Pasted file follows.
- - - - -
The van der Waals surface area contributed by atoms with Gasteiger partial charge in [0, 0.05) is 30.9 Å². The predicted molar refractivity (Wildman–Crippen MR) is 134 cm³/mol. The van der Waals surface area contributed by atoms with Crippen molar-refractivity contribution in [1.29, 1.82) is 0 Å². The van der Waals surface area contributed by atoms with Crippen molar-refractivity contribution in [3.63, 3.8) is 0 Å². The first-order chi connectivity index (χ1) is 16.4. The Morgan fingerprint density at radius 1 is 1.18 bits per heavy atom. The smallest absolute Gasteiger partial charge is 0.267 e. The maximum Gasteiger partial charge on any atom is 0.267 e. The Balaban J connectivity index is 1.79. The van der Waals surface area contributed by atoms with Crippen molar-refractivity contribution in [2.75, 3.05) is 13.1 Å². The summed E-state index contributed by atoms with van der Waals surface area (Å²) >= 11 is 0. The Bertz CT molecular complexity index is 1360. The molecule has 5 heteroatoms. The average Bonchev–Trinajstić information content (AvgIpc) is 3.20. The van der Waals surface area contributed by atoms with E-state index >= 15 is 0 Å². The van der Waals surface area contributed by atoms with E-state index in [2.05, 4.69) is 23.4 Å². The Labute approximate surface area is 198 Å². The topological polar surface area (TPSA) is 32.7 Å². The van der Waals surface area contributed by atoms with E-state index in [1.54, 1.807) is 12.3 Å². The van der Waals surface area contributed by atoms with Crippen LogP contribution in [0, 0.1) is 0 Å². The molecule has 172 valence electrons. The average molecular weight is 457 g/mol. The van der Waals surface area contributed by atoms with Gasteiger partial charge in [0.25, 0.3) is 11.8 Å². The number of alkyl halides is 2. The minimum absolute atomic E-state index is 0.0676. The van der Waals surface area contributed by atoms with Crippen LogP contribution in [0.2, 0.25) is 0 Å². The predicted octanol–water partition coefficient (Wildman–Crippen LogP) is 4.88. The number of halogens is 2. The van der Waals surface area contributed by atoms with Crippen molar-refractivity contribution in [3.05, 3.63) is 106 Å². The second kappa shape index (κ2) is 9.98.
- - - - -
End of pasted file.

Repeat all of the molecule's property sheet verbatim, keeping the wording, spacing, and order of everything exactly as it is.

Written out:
The van der Waals surface area contributed by atoms with Gasteiger partial charge in [0, 0.05) is 30.9 Å². The predicted molar refractivity (Wildman–Crippen MR) is 134 cm³/mol. The van der Waals surface area contributed by atoms with Crippen molar-refractivity contribution in [1.29, 1.82) is 0 Å². The van der Waals surface area contributed by atoms with Crippen molar-refractivity contribution in [3.63, 3.8) is 0 Å². The first-order chi connectivity index (χ1) is 16.4. The Morgan fingerprint density at radius 1 is 1.18 bits per heavy atom. The smallest absolute Gasteiger partial charge is 0.267 e. The maximum Gasteiger partial charge on any atom is 0.267 e. The Balaban J connectivity index is 1.79. The van der Waals surface area contributed by atoms with Crippen molar-refractivity contribution in [2.75, 3.05) is 13.1 Å². The summed E-state index contributed by atoms with van der Waals surface area (Å²) >= 11 is 0. The Bertz CT molecular complexity index is 1360. The molecule has 5 heteroatoms. The average Bonchev–Trinajstić information content (AvgIpc) is 3.20. The van der Waals surface area contributed by atoms with E-state index >= 15 is 0 Å². The van der Waals surface area contributed by atoms with E-state index in [2.05, 4.69) is 23.4 Å². The Labute approximate surface area is 198 Å². The topological polar surface area (TPSA) is 32.7 Å². The van der Waals surface area contributed by atoms with E-state index in [1.54, 1.807) is 12.3 Å². The van der Waals surface area contributed by atoms with Crippen LogP contribution in [0, 0.1) is 0 Å². The molecule has 172 valence electrons. The average molecular weight is 457 g/mol. The van der Waals surface area contributed by atoms with Gasteiger partial charge in [0.25, 0.3) is 11.8 Å². The number of alkyl halides is 2. The minimum absolute atomic E-state index is 0.0676. The van der Waals surface area contributed by atoms with Crippen LogP contribution in [0.2, 0.25) is 0 Å². The predicted octanol–water partition coefficient (Wildman–Crippen LogP) is 4.88. The number of halogens is 2. The van der Waals surface area contributed by atoms with Crippen molar-refractivity contribution in [3.05, 3.63) is 106 Å². The second kappa shape index (κ2) is 9.98.